For appointments booked on the day the 'did not attend' (DNA) rate for practices in England is just 1.9%, compared with 5% for appointments booked a day in advance - 2.6 times higher.
Analysis of data from NHS Digital reveals that the further ahead patients book appointments, the more likely they are to fail to attend.
For appointments booked 2-7 days ahead, the DNA rate rises sharply to 6.8% - and for appointments booked more than a week ahead the DNA rate ranges from 8.2% to 8.9%.
GPonline revealed last week that patients fail to attend an estimated 16.4m appointments a year - 5.34% of all appointments booked with GPs or other practice staff - equivalent to the annual output of 375 average GP practices.
The latest findings - from analysis of NHS Digital data by data scientist Stephen Black - suggest that switching to models that make a greater number of consultations available for booking on the day could bring down DNA rates by a significant margin - and help practices boost capacity at a time when many are struggling to cope with heavy workload.
If all of the 307.4m GP appointments GP practices deliver every year were booked on the day, the figures suggest that just 5.8m would be missed - potentially making more than 10m additional appointments available every year. This is equivalent to more than 1,500 GP appointments for every practice in England.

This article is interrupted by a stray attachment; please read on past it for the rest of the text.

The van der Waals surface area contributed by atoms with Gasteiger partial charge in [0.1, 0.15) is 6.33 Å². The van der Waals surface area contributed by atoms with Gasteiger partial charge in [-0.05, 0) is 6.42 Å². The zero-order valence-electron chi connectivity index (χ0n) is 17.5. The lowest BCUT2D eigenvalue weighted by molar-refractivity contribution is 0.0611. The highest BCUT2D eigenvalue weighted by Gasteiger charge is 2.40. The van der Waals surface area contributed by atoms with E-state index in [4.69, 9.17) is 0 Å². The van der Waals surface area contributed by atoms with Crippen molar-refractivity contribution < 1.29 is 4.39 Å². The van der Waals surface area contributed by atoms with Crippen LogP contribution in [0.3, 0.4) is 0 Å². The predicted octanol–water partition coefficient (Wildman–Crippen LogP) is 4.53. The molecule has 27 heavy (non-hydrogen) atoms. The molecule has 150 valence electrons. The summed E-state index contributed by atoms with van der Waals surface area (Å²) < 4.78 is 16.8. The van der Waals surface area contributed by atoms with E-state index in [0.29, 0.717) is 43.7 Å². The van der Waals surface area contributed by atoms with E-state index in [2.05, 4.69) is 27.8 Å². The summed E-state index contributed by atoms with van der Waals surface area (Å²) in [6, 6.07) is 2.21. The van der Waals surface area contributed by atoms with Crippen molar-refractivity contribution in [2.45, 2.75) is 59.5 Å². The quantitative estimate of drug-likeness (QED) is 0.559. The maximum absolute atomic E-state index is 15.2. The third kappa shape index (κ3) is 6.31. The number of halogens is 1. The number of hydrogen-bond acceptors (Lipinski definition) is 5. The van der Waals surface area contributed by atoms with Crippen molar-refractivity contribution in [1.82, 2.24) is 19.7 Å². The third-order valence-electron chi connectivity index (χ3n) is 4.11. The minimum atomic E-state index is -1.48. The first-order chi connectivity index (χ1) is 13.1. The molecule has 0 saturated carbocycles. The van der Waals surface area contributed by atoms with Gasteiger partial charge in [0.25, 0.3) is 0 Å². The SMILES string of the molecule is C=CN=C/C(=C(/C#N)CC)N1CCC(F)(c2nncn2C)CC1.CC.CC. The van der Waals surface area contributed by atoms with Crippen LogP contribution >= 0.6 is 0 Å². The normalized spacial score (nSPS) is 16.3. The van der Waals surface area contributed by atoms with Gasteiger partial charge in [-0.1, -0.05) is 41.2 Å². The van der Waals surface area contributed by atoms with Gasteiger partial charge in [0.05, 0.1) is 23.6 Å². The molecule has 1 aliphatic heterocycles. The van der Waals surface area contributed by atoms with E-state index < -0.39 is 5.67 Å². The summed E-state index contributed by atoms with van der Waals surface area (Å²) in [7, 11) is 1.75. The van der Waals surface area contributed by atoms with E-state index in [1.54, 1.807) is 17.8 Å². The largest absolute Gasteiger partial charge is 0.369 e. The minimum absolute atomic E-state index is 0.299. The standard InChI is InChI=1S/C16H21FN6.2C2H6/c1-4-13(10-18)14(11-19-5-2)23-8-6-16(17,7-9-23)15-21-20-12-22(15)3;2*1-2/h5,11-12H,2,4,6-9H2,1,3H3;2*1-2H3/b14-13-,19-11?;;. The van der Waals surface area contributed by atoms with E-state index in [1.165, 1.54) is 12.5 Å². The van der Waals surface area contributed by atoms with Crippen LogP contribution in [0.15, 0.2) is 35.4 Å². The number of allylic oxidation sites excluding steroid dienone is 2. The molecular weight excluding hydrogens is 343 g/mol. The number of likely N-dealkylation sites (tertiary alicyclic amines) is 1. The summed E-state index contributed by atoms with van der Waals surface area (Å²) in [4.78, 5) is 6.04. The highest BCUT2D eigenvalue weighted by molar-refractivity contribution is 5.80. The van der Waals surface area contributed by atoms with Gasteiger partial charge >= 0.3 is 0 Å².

Mr Black told GPonline he had been surprised by how clear the link was between DNA rates and how far ahead appointments were booked. 'This suggests there could be a really big benefit for the system of offering same-day appointments,' he said.
'It creates a big increase in the capacity of general practice to see patients if most of them turn up - losing such a large proportion of the capacity of the system is a big incentive to do same-day appointments.'
GPC chair Dr Richard Vautrey said practices had to strike a 'difficult balance' between a responsive service and demand on the day, and patients wanting to book ahead.
He said it was not unreasonable for patients to want to book ahead when they needed to return to the practice for a review at a certain time, or wanted to see a particular doctor.
Dr Vautrey said that many practices probably schedule a greater proportion of same-day appointments on a Monday, when they are at their busiest, to benefit from the lower DNA rate this brings.
However, Harry Longman, chief executive of GP Access - a company that helps practices reorganise their workflow to improve patient access - said DNAs were a 'symptom of a poorly performing system'.
The national DNA data mirror findings from smaller studies that have underpinned his company's approach, he said.
'The traditional view has been that DNAs are a huge problem, and something must be done - but what? Practices have put notices on the wall in reception about how bad it is, and the cost of missed appointments; they have tried SMS messages. These approaches have some effect.
'We take a different view. Looking at data on the elapsed days between making the appointment and the booking, I did a study on 800,000 appointments that found DNAs on day one were at 1%, day two 3% and it climbs from there to around 5% or 6% for bookings further ahead.'
DNAs were not a problem with patients, but with the system practices used, Mr Longman argued.
'So how do you get DNAs down to 1%? Book on the same day - don't make people wait.'